The terminology might make an exacting answer difficult. Herein, I'll make some simplifying assumptions in order to provide a clear answer.
The OP is positing that there exists a language-independent "canonical meaning" such as, "The heat in the room was intense because all the windows were shut." Given that, the questions are:
- How is one to say that?
- What is the difference in meaning between the given sentences?
- What are other ways to say that?
Each of the OP's example sentences have the same meaning, but has a different focus on perspective, emphasis, or importance. Let's look at a more simple example:
- John baked the cake, which smelled like vanilla.
- The cake, that smelled like vanilla, was baked by John.
- The cake, that was baked by John, smelled like vanilla.
- The cake, which had been baked by John, smelled like vanilla. (Note: "had been" is functioning similar to the word "being" in the OP's sentences. It's only a different perspective due to the tense/aspect of this example.)
- John had baked the cake, which smelled like vanilla. (Again: "had" is a different tense.)
All of these sentences have the exact same semantics if one thinks of semantics as "what really happened, objectively speaking". The difference is what the writer/speaker wants to present/designate as focus or importance in the sentence. That could depend on the intention of the sentence or some context such as the preceding sentence, the following sentence, or some other wider context. The choice in sentence phrasing is a matter of writing style and skill. (And that is outside the scope of this answer.)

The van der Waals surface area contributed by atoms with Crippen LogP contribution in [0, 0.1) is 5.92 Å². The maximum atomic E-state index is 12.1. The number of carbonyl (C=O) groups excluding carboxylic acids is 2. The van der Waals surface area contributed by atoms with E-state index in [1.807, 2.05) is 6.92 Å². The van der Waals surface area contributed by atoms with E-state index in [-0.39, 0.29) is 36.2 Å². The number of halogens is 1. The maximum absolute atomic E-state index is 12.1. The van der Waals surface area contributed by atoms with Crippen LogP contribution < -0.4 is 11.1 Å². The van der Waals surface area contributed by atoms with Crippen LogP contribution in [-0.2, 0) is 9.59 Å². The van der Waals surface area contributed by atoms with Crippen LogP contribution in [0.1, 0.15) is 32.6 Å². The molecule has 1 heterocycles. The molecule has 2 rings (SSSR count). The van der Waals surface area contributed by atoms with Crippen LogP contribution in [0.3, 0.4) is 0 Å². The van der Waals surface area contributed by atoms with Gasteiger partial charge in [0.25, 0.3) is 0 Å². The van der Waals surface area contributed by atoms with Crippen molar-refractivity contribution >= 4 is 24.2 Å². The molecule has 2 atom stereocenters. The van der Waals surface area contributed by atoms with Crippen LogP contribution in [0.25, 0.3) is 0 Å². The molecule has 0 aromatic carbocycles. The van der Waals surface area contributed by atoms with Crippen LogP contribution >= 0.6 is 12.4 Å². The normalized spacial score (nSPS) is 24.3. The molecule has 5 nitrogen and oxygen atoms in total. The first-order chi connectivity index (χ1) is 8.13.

Another variant is the use of a restrictive clause, which imparts additional information.
- The cake which had been baked by John smelled like vanilla.
- The cake that smelled like vanilla was baked by John.
The difference between restrictive and non-restrictive clauses have been discussed at length elsewhere. For the purpose of this answer, it's important to understand the following:
Both restrictive and non-restrictive clauses share a core set of semantics: there is a cake, it was baked by John, and it smelled like vanilla.
The use of the restrictive clause implies additional information: there exists a cake that smelled different (maybe chocolate!) or there's a cake that was baked by someone else.
The non-restrictive clause (parenthetical phrase) has the effect of decreasing the importance of it's semantic contribution to the sentence.
Finally, the OP uses the word "now". To me, this is also part of the perspective emphasis, independent of the "what actually happened" semantics. An observer, who is deictically in the time "now" is observing that the heat in the room is "now" intense because the windows had been shut in the past.
All of the OP's sentences have the same meaning; the difference is perspective, emphasis, and importance of the sentence elements. No one way is "right": it's the author's job to provide the desired perspective, emphasis or importance.